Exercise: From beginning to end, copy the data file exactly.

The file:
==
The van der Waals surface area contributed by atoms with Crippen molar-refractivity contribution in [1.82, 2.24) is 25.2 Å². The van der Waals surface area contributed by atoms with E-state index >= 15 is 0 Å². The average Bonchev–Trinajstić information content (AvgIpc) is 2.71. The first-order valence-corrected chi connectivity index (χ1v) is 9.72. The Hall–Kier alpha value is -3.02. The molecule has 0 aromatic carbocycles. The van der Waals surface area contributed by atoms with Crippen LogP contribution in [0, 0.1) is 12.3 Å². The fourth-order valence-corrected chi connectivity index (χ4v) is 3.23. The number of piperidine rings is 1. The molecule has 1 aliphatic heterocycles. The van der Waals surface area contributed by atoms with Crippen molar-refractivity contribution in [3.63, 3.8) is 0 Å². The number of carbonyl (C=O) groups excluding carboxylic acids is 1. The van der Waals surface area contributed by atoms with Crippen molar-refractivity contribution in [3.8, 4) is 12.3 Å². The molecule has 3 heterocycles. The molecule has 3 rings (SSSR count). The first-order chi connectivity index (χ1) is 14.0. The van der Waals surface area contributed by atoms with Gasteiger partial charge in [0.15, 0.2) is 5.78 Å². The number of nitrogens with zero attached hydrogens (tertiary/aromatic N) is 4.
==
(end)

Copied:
The van der Waals surface area contributed by atoms with Crippen molar-refractivity contribution in [1.82, 2.24) is 25.2 Å². The van der Waals surface area contributed by atoms with E-state index >= 15 is 0 Å². The average Bonchev–Trinajstić information content (AvgIpc) is 2.71. The first-order valence-corrected chi connectivity index (χ1v) is 9.72. The Hall–Kier alpha value is -3.02. The molecule has 0 aromatic carbocycles. The van der Waals surface area contributed by atoms with Crippen LogP contribution in [0, 0.1) is 12.3 Å². The fourth-order valence-corrected chi connectivity index (χ4v) is 3.23. The number of piperidine rings is 1. The molecule has 1 aliphatic heterocycles. The van der Waals surface area contributed by atoms with Crippen molar-refractivity contribution in [3.63, 3.8) is 0 Å². The number of carbonyl (C=O) groups excluding carboxylic acids is 1. The van der Waals surface area contributed by atoms with Crippen molar-refractivity contribution in [3.8, 4) is 12.3 Å². The molecule has 3 heterocycles. The molecule has 3 rings (SSSR count). The first-order chi connectivity index (χ1) is 14.0. The van der Waals surface area contributed by atoms with Gasteiger partial charge in [0.15, 0.2) is 5.78 Å². The number of nitrogens with zero attached hydrogens (tertiary/aromatic N) is 4.